Following this meeting Browndorf and the Cooper firm continued to negotiate with McDonald's for a potential resolution of the matter. Eventually, Goldsworthy, MetLife, and McDonald's agreed to a settlement that required Goldsworthy to resolve all issues by selling his four McDonald's restaurants.
The settlement agreement provided that (1) a §363 sale would take place to sell all four McDonald's restaurants by auction to the highest and best-qualified bidder; (2) Goldsworthy would retain all of his personal property; (3) Goldsworthy's tax liability totaling in excess of $500,000 would be satisfied by auction proceeds; and (4) Goldsworthy would retain the ability to recover excess proceeds, if available. The Bankruptcy Court had to approve the terms of the settlement. As a consequence, the parties appeared on August 4, 1998. Goldsworthy consulted with Browndorf and then took the stand. The judge asked, "Mr. Goldsworthy, you have only . . . less than two weeks to advertise and sell your stores, are you alright with this?" Goldsworthy replied, "Yes." At that time he was still unaware of his rights under the Franchise Practices Act. The Bankruptcy Court determined that Goldsworthy acted in good faith and exercised sound business judgment in deciding to enter into the settlement. The judge approved the settlement and incorporated it into an order on August 4, 1998.
Sometime in late July or early August of 1998, Goldsworthy's wife, Barbara, stated that she spoke with Browndorf about possibly submitting a bid at the auction to purchase the restaurants. Browndorf told Barbara that he could not advise her and that she should retain her own independent counsel. Barbara then contacted Brooks, the Massachusetts franchise attorney. Brooks, however, was not licensed to practice law in New Jersey and recommended another attorney to assist Barbara, Harris Chernow.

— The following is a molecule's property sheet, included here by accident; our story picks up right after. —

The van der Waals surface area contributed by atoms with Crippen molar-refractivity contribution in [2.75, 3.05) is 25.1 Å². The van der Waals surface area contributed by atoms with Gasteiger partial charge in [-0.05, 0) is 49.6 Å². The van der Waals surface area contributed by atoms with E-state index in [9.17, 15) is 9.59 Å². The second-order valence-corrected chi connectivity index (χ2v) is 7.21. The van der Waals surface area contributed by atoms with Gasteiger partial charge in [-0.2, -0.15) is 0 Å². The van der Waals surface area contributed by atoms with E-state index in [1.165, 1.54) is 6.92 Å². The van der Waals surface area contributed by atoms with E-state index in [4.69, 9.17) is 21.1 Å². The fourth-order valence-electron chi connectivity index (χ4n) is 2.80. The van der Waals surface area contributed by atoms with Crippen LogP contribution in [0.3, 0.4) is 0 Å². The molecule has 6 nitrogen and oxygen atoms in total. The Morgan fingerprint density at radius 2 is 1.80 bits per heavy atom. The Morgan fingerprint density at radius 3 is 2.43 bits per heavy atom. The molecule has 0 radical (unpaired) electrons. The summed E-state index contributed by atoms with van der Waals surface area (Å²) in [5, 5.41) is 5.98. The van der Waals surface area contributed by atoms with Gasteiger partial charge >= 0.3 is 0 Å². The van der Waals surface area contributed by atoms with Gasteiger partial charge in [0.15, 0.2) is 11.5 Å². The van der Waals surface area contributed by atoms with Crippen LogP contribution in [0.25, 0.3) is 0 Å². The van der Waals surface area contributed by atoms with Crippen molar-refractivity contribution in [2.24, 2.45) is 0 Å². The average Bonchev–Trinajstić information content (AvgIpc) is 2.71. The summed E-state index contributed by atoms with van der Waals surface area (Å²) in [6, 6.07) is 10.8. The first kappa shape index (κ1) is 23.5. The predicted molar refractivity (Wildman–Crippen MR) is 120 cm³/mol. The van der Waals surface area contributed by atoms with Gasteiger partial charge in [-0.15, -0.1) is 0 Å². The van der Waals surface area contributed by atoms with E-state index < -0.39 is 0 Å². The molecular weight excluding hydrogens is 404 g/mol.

The §363 auction for the four restaurants took place on August 20, 1998. McDonald's purchased the Ocean City restaurant for $1.22 million and the other three restaurants were purchased by a private individual for $1.4 million. Barbara attended the auction with Chernow. She was "flabbergasted" because only one bidder other than McDonald's was present, despite the fact that she was told by the Cooper firm that there was quite a bit of interest in the days leading up to the auction.
Barbara wrote to the president of McDonald's, Alan Feldman, on August 25, 1998, to express her frustration over what had transpired at the auction and more generally to complain about McDonald's mistreatment of her husband and similar franchisees. She forwarded this letter to Brooks on September 1, 1998, and he replied by letter on September 11, 1998. In this letter Brooks observed,
Most of the legislation affecting franchising, including the Federal Trade Commission Disclosure Rule, focuses on disclosure issues at the inception of the franchise. In our experience, most disputes between franchisees and franchisors arise long after the franchise is sold, and do not result from any violation of the various disclosure laws. While a few states have statutes which govern some aspects of the franchise relationship, and most states theoretically recognize that there is an implied covenant of good faith and fair dealing in every contract, in actual practice it is difficult and expensive to enforce these rights.
Other than this communication, Barbara had no contact with Brooks. Neither she nor her husband ever received information about the New Jersey Franchise Practices Act from Brooks.
Goldsworthy sought dismissal of his bankruptcy petition in a certification filed on October 14, 1998. He clearly restated his position that McDonald's was the cause of his financial problems, but stated that the sale was a success. He certified as follows:
Under all the facts and circumstances, I believe the dismissal of this matter represents the most cost effective and efficient manner to resolve this matter. I believe it is in the best interest of all creditors, since they will either get paid in full, get paid agreed upon compromised amounts or they have consented to the dismissal.
The bankruptcy judge approved the dismissal of Goldsworthy's Chapter 11 bankruptcy petition on October 22, 1998.